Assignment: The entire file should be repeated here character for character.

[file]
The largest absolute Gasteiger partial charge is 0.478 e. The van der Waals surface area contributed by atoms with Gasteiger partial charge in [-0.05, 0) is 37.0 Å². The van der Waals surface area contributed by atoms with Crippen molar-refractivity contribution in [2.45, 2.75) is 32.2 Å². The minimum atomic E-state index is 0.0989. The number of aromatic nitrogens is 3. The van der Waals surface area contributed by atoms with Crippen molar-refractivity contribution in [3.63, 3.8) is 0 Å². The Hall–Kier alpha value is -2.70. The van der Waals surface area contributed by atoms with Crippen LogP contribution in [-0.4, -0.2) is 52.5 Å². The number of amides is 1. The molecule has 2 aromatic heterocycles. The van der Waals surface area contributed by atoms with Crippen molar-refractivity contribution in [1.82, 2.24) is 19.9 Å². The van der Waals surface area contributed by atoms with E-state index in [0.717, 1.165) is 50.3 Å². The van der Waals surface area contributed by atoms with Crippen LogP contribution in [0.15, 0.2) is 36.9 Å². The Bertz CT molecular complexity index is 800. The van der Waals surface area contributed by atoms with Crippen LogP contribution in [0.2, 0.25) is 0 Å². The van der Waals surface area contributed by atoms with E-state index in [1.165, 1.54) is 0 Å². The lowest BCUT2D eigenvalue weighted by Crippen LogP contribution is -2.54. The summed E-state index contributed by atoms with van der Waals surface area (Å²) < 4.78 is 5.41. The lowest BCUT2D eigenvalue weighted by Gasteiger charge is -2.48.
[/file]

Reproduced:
The largest absolute Gasteiger partial charge is 0.478 e. The van der Waals surface area contributed by atoms with Gasteiger partial charge in [-0.05, 0) is 37.0 Å². The van der Waals surface area contributed by atoms with Crippen molar-refractivity contribution in [2.45, 2.75) is 32.2 Å². The minimum atomic E-state index is 0.0989. The number of aromatic nitrogens is 3. The van der Waals surface area contributed by atoms with Crippen molar-refractivity contribution in [3.63, 3.8) is 0 Å². The Hall–Kier alpha value is -2.70. The van der Waals surface area contributed by atoms with Crippen LogP contribution in [-0.4, -0.2) is 52.5 Å². The number of amides is 1. The molecule has 2 aromatic heterocycles. The van der Waals surface area contributed by atoms with Crippen molar-refractivity contribution in [1.82, 2.24) is 19.9 Å². The van der Waals surface area contributed by atoms with E-state index in [0.717, 1.165) is 50.3 Å². The van der Waals surface area contributed by atoms with Crippen LogP contribution in [0.15, 0.2) is 36.9 Å². The Bertz CT molecular complexity index is 800. The van der Waals surface area contributed by atoms with Crippen LogP contribution in [0.2, 0.25) is 0 Å². The van der Waals surface area contributed by atoms with E-state index in [1.165, 1.54) is 0 Å². The lowest BCUT2D eigenvalue weighted by Crippen LogP contribution is -2.54. The summed E-state index contributed by atoms with van der Waals surface area (Å²) < 4.78 is 5.41. The lowest BCUT2D eigenvalue weighted by Gasteiger charge is -2.48.